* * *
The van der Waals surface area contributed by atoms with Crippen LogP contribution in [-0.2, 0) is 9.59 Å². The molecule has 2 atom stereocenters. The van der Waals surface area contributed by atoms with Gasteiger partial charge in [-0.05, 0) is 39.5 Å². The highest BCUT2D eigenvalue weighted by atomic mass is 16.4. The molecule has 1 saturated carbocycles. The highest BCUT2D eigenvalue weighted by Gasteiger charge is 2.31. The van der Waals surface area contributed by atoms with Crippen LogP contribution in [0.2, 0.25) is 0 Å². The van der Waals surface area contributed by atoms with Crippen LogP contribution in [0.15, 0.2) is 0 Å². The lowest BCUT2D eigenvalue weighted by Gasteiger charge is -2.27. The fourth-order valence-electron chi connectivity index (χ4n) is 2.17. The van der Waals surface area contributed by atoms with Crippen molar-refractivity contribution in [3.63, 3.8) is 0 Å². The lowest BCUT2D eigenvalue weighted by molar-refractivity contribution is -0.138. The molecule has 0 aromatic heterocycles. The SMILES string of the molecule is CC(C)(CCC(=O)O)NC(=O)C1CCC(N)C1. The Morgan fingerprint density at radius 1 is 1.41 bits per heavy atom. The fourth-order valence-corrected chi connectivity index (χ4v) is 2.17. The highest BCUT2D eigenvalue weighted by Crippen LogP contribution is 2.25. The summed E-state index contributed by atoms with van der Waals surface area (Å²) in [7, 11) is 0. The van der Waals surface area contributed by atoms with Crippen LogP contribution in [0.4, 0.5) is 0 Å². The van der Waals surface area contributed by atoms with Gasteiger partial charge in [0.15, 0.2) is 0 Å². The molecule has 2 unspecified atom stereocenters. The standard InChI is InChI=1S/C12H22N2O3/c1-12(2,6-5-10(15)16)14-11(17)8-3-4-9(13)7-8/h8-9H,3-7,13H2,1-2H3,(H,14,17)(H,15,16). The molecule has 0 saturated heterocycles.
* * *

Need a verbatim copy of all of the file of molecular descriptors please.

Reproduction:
The van der Waals surface area contributed by atoms with Crippen LogP contribution in [-0.2, 0) is 9.59 Å². The molecule has 2 atom stereocenters. The van der Waals surface area contributed by atoms with Gasteiger partial charge in [-0.05, 0) is 39.5 Å². The highest BCUT2D eigenvalue weighted by atomic mass is 16.4. The molecule has 1 saturated carbocycles. The highest BCUT2D eigenvalue weighted by Gasteiger charge is 2.31. The van der Waals surface area contributed by atoms with Crippen LogP contribution in [0.2, 0.25) is 0 Å². The van der Waals surface area contributed by atoms with Crippen LogP contribution in [0.15, 0.2) is 0 Å². The lowest BCUT2D eigenvalue weighted by Gasteiger charge is -2.27. The fourth-order valence-electron chi connectivity index (χ4n) is 2.17. The van der Waals surface area contributed by atoms with Crippen molar-refractivity contribution in [3.63, 3.8) is 0 Å². The lowest BCUT2D eigenvalue weighted by molar-refractivity contribution is -0.138. The molecule has 0 aromatic heterocycles. The SMILES string of the molecule is CC(C)(CCC(=O)O)NC(=O)C1CCC(N)C1. The Morgan fingerprint density at radius 1 is 1.41 bits per heavy atom. The fourth-order valence-corrected chi connectivity index (χ4v) is 2.17. The highest BCUT2D eigenvalue weighted by Crippen LogP contribution is 2.25. The summed E-state index contributed by atoms with van der Waals surface area (Å²) in [7, 11) is 0. The van der Waals surface area contributed by atoms with Crippen LogP contribution in [0.4, 0.5) is 0 Å². The van der Waals surface area contributed by atoms with Gasteiger partial charge in [0.15, 0.2) is 0 Å². The molecule has 2 unspecified atom stereocenters. The standard InChI is InChI=1S/C12H22N2O3/c1-12(2,6-5-10(15)16)14-11(17)8-3-4-9(13)7-8/h8-9H,3-7,13H2,1-2H3,(H,14,17)(H,15,16). The molecule has 0 saturated heterocycles.